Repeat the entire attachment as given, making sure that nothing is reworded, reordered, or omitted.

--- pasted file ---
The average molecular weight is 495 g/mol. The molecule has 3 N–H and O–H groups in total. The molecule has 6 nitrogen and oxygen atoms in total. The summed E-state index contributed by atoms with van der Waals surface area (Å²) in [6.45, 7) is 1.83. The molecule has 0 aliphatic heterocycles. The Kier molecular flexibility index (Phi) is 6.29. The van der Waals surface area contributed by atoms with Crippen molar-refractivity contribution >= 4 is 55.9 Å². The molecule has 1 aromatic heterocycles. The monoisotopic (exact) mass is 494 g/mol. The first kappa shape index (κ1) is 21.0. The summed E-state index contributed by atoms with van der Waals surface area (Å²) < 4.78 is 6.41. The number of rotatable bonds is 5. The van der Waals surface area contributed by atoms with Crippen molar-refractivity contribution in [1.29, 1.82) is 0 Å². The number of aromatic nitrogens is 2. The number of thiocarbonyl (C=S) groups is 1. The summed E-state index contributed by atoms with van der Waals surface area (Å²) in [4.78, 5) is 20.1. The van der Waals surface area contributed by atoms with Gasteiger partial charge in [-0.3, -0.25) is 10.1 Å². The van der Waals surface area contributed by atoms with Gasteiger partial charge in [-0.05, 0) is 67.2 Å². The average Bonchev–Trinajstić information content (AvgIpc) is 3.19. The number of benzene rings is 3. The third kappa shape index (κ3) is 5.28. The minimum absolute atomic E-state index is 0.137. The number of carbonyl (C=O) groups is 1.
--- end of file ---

The average molecular weight is 495 g/mol. The molecule has 3 N–H and O–H groups in total. The molecule has 6 nitrogen and oxygen atoms in total. The summed E-state index contributed by atoms with van der Waals surface area (Å²) in [6.45, 7) is 1.83. The molecule has 0 aliphatic heterocycles. The Kier molecular flexibility index (Phi) is 6.29. The van der Waals surface area contributed by atoms with Crippen molar-refractivity contribution >= 4 is 55.9 Å². The molecule has 1 aromatic heterocycles. The monoisotopic (exact) mass is 494 g/mol. The first kappa shape index (κ1) is 21.0. The summed E-state index contributed by atoms with van der Waals surface area (Å²) < 4.78 is 6.41. The number of rotatable bonds is 5. The van der Waals surface area contributed by atoms with Crippen molar-refractivity contribution in [1.29, 1.82) is 0 Å². The number of aromatic nitrogens is 2. The number of thiocarbonyl (C=S) groups is 1. The summed E-state index contributed by atoms with van der Waals surface area (Å²) in [4.78, 5) is 20.1. The van der Waals surface area contributed by atoms with Gasteiger partial charge in [-0.3, -0.25) is 10.1 Å². The van der Waals surface area contributed by atoms with Gasteiger partial charge in [-0.05, 0) is 67.2 Å². The average Bonchev–Trinajstić information content (AvgIpc) is 3.19. The number of benzene rings is 3. The third kappa shape index (κ3) is 5.28. The minimum absolute atomic E-state index is 0.137. The number of carbonyl (C=O) groups is 1.